Railway Supply Institute Petitions for Urgent Reforms to Prevent Economic Derailment

Citing a looming supply chain crisis amid a dwindling number of active boxcars in the U.S., the Railway Supply Institute (RSI) has filed a petition with the Surface Transportation Board (STB) seeking review of the current rules for setting compensation to boxcar owners to avert a “boxcar cliff.” 

Current rules disincentivize the necessary construction of new boxcars to replace cars hitting their maximum operating age, as evident by the fact that America’s boxcar fleet size has declined by 38% since 2008 and is expected to decline another 22% by 2030. A major culprit in the decline is the longstanding car hire Arbitration Rule, approved in 1994 by the Interstate Commerce Commission, which keeps leasing rates paid by railroads for boxcars artificially low and therefore reduces incentives for new construction. 

The Arbitration Rule assigns each railcar a Default Rate, often as meager as 17 cents per hour for a boxcar costing over $150,000 to build, which is wholly inadequate considering this rate has not changed in decades and the costs associated with manufacturing new boxcars. Although railroads can agree on a rate for boxcars, the Arbitration Rule has kept these rates stagnant, well below levels necessary to purchase a new car today. The resulting boxcar shortage threatens the significant amount of commodities shipped via boxcar every day. 

“America is plunging toward a boxcar cliff as many cars are hitting their 50-year expiration date and not being replaced because the Arbitration Rule suppresses boxcar rates far below competitive levels, “said Patty Long, President of the Railway Supply Institute. “The current car hire system discourages investment in this integral component of our rail transportation fleet, with boxcars providing efficient shipping for crucial American commodities. We can’t afford to fall off the boxcar cliff. Reform is needed now.”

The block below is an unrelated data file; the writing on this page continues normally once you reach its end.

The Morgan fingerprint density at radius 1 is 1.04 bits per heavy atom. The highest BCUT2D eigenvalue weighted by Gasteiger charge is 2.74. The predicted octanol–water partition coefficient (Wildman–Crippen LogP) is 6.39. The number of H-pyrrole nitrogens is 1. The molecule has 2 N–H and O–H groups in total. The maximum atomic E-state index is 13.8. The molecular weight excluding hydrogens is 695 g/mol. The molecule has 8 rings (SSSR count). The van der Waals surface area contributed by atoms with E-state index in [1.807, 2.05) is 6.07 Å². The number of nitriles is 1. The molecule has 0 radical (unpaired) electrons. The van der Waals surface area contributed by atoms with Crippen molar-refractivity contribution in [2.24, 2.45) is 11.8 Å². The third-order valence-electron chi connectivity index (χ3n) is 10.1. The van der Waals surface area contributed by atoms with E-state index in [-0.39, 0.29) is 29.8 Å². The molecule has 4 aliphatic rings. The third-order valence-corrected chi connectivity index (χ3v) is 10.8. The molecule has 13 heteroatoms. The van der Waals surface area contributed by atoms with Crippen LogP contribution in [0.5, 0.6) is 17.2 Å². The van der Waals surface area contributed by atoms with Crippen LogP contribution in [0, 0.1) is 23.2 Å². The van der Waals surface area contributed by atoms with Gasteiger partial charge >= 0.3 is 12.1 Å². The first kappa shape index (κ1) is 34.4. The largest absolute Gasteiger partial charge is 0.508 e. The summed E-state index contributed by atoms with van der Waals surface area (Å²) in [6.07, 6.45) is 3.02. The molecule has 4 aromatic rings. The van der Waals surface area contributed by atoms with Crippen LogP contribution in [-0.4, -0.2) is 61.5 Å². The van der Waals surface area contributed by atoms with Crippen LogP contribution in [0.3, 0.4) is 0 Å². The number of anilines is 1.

Freight railroads currently leverage the unfair Arbitration Rule to force non-railroad boxcar owners to accept low, non-compensatory rates that are disconnected from supply and demand forces. The Arbitration Rule should result in a fair price that appropriately incentivizes new construction and secures supply chain stability. 

Additionally, for every boxcar shipment not made, three additional trailer trucks are needed to transport the same amount of cargo. Large trucks have been proven to be less safe than shipping by rail, increase wear and tear on roads, and worsen environmental conditions. 

“The alternative to a vibrant rail infrastructure is more heavy trucks used in freight shipping, which would further damage highways, pollute the environment, increase traffic and ultimately raise costs. Transporting cargo by rail is essential to meeting the demands of the world’s largest economy, and moving goods efficiently and sustainably across the U.S.,” Long added. 

Once the petition is filed, stakeholders have 20 days to respond with comments. Following the STB’s review of any responses, the agency will determine whether to reopen the decision to approve the Arbitration Rule and solicit comments on whether to condition or terminate the approval. 

For more information, visit www.boxcarcliff.com.

About the Railway Supply Institute (RSI)
The Railway Supply Institute (RSI) is dedicated to advancing safety, innovation, technology, and sustainability within the freight and passenger railway supplier industry, both in North America and global markets. As the voice of the industry, RSI strategically engages in critical and urgent industry matters by leveraging the technical expertise of our members to advocate in the legislative and regulatory arenas, foster education, host impactful events, and facilitate networking opportunities. For more information visit www.rsiweb.org, follow RSI on Twitter and LinkedIn

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